By Bryan Cohen
SEATTLE, July 11 (Reuters) - Seattle's first and only recreational marijuana store had to close on Friday after running out of stock in just three days since Washington became the second U.S. state to allow pot sales to adults.
Cannabis City opened in Seattle on Tuesday with at least 10 pounds (4.5 kgs) of marijuana for sale, and by close of business Thursday it was all gone. A message on the store's phone line said it would re-open on July 21.
There were widespread concerns that shortages of pot would afflict retailers this week after the state issued its first 25 licenses to outlets, under a heavily regulated and taxed system approved by voters in November 2012.
Some business owners planned to limit the amount of marijuana early customers could buy to try to make stocks last.
Amber McGowan, manager at Cannabis City, told Reuters on Thursday the store would likely not have enough inventory to stay open for all of its regularly scheduled business hours until a delivery that was due next week.
She said the shop was only able to stay open as long as it had by limiting customers to 0.2 ounces (six grams) per purchase, rather than the legal limit of 1.0 ounce (28 grams).
The roll-out of recreational sales in Colorado and then Washington comes as a broader trend of liberalization and pro-pot activism takes hold in the United States.
Progress in Washington has been slow, however, with state regulators still processing more than 300 license applications, and approved growers producing only limited harvests so far.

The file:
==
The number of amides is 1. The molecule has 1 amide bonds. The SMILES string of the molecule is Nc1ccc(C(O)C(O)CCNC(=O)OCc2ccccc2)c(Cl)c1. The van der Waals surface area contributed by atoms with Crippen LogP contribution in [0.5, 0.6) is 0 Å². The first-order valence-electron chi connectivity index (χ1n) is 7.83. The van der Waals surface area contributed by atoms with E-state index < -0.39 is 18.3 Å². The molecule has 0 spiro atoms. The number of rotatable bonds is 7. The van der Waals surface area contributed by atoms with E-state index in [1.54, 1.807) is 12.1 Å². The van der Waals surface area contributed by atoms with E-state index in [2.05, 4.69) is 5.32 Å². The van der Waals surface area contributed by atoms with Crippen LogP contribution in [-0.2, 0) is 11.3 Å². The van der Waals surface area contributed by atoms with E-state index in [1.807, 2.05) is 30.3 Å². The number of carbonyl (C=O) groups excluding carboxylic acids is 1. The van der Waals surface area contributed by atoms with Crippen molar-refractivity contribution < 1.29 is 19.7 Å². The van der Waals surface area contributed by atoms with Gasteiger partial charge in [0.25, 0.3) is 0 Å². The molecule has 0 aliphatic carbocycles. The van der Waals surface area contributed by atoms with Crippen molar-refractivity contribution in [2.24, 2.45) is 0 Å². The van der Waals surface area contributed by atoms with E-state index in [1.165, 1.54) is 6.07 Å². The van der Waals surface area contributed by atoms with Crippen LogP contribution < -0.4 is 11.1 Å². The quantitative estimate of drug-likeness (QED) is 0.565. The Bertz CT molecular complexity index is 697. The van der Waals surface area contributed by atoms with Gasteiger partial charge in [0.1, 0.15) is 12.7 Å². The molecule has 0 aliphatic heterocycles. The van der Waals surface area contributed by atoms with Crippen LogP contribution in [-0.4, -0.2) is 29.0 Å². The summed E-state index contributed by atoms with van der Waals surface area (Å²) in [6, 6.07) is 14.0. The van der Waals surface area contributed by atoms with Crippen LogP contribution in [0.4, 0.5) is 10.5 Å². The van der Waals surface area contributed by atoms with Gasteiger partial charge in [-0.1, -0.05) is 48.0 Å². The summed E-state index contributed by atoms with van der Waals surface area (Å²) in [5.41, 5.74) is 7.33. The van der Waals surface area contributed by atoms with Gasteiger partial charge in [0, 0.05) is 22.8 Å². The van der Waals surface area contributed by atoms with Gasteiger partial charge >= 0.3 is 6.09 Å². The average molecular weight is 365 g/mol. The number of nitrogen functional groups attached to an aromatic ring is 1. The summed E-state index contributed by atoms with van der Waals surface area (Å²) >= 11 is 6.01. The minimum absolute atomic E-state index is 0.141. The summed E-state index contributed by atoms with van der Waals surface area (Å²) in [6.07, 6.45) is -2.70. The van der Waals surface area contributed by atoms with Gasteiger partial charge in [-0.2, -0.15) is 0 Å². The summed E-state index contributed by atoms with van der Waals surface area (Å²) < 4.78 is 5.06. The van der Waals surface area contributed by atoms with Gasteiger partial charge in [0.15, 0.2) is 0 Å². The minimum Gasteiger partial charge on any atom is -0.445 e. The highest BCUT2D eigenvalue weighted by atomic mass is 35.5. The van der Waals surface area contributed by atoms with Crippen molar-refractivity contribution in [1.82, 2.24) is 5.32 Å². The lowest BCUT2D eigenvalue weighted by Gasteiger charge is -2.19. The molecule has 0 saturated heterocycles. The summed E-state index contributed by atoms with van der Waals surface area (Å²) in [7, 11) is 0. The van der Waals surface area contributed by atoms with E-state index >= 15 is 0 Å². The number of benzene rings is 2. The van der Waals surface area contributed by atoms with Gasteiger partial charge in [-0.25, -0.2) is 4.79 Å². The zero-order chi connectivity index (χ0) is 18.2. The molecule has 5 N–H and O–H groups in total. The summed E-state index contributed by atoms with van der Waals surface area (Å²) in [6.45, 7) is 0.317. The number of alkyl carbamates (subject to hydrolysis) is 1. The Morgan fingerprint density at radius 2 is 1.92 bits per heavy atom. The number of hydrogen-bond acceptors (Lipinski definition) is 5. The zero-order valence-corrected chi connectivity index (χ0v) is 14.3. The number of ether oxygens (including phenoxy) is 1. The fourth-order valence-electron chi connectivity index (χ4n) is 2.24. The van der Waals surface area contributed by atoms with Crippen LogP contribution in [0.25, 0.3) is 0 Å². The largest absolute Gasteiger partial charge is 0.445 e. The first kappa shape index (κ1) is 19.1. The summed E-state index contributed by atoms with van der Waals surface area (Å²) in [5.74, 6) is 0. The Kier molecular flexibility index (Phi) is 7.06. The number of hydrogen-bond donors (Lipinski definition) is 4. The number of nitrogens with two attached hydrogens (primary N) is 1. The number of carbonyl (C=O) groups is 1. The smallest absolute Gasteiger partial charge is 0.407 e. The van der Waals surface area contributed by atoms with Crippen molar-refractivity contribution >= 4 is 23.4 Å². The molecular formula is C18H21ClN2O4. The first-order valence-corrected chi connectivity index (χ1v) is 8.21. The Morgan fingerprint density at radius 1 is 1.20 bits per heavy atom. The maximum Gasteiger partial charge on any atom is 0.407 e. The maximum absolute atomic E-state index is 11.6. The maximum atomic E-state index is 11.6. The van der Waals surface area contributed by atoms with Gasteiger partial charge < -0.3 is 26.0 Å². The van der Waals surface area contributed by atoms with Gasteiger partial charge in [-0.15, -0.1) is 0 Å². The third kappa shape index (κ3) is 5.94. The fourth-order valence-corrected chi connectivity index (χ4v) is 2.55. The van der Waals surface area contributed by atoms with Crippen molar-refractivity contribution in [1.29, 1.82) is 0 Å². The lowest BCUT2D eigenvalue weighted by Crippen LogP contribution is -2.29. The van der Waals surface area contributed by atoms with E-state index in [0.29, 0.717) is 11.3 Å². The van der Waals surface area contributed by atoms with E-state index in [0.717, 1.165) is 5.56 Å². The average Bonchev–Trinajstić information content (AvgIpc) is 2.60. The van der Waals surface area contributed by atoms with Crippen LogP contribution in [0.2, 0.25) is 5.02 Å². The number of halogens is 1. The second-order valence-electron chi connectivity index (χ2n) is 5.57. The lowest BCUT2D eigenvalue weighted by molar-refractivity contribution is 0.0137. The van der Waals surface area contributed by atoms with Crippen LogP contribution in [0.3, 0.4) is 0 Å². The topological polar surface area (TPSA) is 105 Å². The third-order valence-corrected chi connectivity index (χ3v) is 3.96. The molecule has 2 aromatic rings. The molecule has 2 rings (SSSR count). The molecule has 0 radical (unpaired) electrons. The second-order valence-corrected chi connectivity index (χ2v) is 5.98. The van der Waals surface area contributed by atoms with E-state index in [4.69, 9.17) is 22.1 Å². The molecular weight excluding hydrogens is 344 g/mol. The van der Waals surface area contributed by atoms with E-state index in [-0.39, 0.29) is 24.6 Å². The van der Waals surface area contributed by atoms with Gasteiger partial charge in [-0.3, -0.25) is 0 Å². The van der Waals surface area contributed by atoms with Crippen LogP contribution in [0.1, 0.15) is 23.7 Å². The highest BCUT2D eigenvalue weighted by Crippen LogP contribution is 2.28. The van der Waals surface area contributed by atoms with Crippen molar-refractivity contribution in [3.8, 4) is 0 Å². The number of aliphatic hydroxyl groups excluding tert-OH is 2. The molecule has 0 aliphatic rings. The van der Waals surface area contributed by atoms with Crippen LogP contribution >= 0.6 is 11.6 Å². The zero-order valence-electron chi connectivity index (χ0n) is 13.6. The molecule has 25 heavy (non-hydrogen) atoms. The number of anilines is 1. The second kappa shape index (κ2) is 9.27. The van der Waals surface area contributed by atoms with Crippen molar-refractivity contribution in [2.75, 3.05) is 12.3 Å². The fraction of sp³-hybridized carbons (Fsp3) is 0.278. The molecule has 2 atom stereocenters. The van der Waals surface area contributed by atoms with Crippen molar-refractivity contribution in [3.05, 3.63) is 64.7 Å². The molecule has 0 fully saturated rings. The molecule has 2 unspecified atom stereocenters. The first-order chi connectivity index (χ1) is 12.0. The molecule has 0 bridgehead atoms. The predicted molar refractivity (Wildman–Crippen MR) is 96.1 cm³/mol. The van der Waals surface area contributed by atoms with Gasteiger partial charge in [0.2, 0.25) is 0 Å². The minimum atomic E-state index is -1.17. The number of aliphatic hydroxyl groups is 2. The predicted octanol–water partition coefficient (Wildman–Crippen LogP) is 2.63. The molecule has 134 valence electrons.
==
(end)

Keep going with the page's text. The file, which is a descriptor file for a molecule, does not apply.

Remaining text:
Industry insiders say the shortages are likely to be only temporary, caused in part by the short notice many retailers had to prepare for opening, and a surge of pent-up demand.
This week, Colorado estimated that state's total marijuana demand for this year at 130 tons.
"A year from now, product is likely going to be far more available," said Sean Green, chief executive officer of Kouchlock Productions, a marijuana producer in Washington.
Another local supplier, Wow Weed, said they were trying to help the stores, but that there was only so much they could do.
"We have been hearing from retailers off the hook. My voice mail is full every single day," said Wow's Susy Wilson. "It's the same people calling over and over, hoping I'll pull something out of thin air."
Frustrated consumers in Seattle, a city of some 630,000 people, made light of the shortages, with one Twitter user urging outlets to adopt a green "Pot Light" system for their windows to show they had stock - similar to the Hot Light employed by a well-known donut brand.
(Reporting by Bryan Cohen; Additional reporting by Sharon Bernstein in Sacramento; Editing by Daniel Wallis and Eric Beech)
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